Ha Giang Province is a province in northeastern Vietnam. It is located in the far north of the country, and contains Vietnam's northernmost point. It shares a 270 km long border with Yunnan province of southern China, and thus is known as Vietnam's final frontier. The provincial capital, also called Ha Giang, is connected by Highway 2 and is 320 km away from Hanoi. The border crossing is at Thanh Thuy, 25 km from the capital, Ha Giang town. It is one of the poorest provinces of Vietnam as it has mountainous topography with the least potential for agricultural development. The province borders China with a length of over 270 kilometers (170 mi); the border gate is known as the Thanh Thuy. In addition, there are three smaller gates namely, the Pho Bang, the Xin Man and Sam Pun.
The topography of the province of Ha Giang is fairly complex with "temperate, but highly localized montane weather patterns create variable conditions among different regions". It has impressive limestone and granite peaks and outcrops. Ha Giang's complicated topography is divided into three areas. The area on the south has rocky mountain, separated rivers. The west area has sloping mountain side, high pass, valleys, and narrow springs. The low land area includes hills, valley of Lo River, and Ha Giang City. Ha Giang has many beautiful mountains, with high peaks such as Tay Con Linh with 2.419m high, many forests with a lot of precious wood, up to 1,000 kinds of rare medicinal plants.
Climatically, it has two seasons, dry and monsoon, dependent on the altitude of the region. The two northern Indochinese climatic zones on the border influence the climate in that part of the province. The lower areas in the province comprise low hills, the Lo River Valley and the town of Ha Giang. In Cao Bo district, dry season lasts from mid-September until the end of May, and the balance period of the year is the rainy season. However, in Du Gia district the wet season sets in one month earlier. The average annual temperature in the provincial capital of Ha Giang is 22.7°C (73°F); the monthly averages range from a low of 15.48°C (59.86°F) in January to a high of 27.88 °C (82.18°F) in July.
Like Sapa, the most renowned attraction of Ha Giang is the many grandiose mountains. Although mountains here are not as high as Sapa's mountains and seem not to be steep enough to challenge adventurous climbers, they stand out for extensive area of limestone with unique formation of peaky rocks. The most famous rocky area of Ha Giang is Dong Van Rock Plateau, which is recognized by UNESCO as one of 77 geological parks in the world. Lung Cu Hamlet lying inside Dong Van Rock Plateau is another indispensible destination as it marks the very northern tip of Vietnam by Lung Cu Flag Tower on Dragon Mountain. Not only that, Ha Giang is a venue of fanciful natural caves such as Phuong Thien Cave, Chui Cave, Fairy Cave and Swallow Cave. Ha Giang is also well-known for its magnificent forests in which there are more than 1,000 species of good woods, drug trees as well as animals like tigers, peacock or pangolin.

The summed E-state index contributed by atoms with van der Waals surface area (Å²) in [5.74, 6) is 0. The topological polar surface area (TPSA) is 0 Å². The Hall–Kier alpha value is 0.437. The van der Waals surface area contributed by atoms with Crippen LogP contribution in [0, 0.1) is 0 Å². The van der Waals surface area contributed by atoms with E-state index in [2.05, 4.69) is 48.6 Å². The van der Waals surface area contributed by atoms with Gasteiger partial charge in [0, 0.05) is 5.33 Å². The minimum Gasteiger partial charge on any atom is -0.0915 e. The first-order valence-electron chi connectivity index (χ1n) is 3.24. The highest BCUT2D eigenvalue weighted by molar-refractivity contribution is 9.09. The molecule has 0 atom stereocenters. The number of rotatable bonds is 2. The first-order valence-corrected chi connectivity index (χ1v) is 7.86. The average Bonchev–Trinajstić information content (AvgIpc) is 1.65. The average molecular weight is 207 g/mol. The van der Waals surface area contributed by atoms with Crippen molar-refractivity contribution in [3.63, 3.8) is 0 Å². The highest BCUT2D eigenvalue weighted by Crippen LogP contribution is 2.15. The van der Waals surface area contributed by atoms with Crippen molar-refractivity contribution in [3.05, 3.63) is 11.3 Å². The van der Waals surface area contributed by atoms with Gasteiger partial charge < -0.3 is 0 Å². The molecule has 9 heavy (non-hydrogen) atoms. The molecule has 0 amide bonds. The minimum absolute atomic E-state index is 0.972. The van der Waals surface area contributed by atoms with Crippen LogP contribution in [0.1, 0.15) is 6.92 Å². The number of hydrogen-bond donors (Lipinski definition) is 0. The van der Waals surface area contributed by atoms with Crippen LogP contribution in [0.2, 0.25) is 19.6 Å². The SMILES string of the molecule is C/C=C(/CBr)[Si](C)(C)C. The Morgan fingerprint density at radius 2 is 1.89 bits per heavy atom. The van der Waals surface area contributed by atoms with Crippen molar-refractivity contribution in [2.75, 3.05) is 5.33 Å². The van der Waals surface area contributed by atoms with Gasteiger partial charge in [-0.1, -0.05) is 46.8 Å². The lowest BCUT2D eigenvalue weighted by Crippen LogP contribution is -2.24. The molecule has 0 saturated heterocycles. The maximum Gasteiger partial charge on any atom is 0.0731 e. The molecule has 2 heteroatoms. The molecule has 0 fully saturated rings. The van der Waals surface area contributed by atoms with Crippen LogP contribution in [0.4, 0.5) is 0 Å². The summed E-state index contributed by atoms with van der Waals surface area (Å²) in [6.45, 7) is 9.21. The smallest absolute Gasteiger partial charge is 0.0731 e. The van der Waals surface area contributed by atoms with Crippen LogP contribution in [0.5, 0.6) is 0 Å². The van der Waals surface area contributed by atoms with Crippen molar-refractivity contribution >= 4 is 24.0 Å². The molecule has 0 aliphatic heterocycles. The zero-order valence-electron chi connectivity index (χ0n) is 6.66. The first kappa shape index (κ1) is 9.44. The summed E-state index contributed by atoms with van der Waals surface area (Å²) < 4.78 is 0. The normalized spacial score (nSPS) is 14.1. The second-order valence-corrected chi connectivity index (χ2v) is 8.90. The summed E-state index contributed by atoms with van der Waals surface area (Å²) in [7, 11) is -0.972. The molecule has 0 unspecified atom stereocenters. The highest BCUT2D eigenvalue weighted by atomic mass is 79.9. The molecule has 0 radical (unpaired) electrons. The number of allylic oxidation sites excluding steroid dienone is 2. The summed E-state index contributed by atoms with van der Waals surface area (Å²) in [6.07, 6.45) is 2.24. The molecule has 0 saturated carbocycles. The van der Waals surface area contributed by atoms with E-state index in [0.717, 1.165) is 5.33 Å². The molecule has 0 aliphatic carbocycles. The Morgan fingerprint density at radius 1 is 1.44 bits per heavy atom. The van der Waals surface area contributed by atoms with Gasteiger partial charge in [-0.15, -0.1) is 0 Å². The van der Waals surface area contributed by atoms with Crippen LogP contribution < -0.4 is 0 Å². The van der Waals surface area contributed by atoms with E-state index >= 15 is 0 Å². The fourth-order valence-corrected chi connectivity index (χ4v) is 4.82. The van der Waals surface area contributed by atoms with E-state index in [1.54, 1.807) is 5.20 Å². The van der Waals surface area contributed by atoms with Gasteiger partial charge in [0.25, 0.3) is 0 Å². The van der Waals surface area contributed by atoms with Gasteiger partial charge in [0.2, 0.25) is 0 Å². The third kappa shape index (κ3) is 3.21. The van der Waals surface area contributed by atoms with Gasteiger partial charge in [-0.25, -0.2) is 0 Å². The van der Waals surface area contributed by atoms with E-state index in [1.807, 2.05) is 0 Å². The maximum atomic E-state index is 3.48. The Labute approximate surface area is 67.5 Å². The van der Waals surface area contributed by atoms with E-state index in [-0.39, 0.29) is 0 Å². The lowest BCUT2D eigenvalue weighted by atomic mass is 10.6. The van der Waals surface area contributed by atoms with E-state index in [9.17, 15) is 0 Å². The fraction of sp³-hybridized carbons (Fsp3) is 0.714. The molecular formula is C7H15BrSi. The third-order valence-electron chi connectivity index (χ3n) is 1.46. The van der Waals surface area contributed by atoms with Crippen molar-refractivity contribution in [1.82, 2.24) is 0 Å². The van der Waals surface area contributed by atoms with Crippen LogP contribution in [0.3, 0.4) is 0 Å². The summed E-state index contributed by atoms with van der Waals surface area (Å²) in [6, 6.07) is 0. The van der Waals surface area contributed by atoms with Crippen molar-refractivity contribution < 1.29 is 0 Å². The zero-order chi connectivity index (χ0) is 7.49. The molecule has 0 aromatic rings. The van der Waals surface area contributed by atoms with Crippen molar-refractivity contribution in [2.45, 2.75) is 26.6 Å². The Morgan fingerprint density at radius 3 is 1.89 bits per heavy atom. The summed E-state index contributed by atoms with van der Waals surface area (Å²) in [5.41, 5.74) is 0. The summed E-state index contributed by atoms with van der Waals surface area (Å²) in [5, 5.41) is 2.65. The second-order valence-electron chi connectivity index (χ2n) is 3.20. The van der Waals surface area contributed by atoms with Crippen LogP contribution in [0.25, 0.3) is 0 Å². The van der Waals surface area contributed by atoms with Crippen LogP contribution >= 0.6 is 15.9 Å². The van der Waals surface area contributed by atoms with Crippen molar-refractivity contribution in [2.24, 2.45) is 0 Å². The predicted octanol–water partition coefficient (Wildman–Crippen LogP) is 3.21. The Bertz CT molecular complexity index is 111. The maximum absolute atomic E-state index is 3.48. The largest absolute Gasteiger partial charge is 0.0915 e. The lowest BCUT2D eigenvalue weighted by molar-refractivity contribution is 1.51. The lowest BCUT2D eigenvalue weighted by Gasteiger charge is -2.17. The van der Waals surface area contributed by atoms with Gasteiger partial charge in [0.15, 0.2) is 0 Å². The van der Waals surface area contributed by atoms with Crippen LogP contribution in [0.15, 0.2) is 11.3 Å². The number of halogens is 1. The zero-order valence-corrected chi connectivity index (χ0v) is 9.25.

This mountainous province's residents consist mainly of ethnic minorities with a major of Hmong, Tay, Dao and Nung ethnic groups. Each of the ethnic group has its unique custom in term of wedding, worship, festivals or funeral. A unique spot only be seen in Ha Giang is Khau Vai Love Market. The market-day is held monthly only on the 26th and 27th of a Lunar Year. Lunar New Year seem to be the best time to visit Ha Giang when ones can see a wide variety of traditional customs of ethnic minorities here, such as celebrating success, rain ritual, sons ritual, crossbow shooting competition, pan-pie performance or "Con" throwing competition.
Ha Giang Town is 320km from Hanoi. Ha Giang is on National Highway No.2, 34, 279 linking to Yen Bai, Cao Bang, Lao Cai provinces in turn.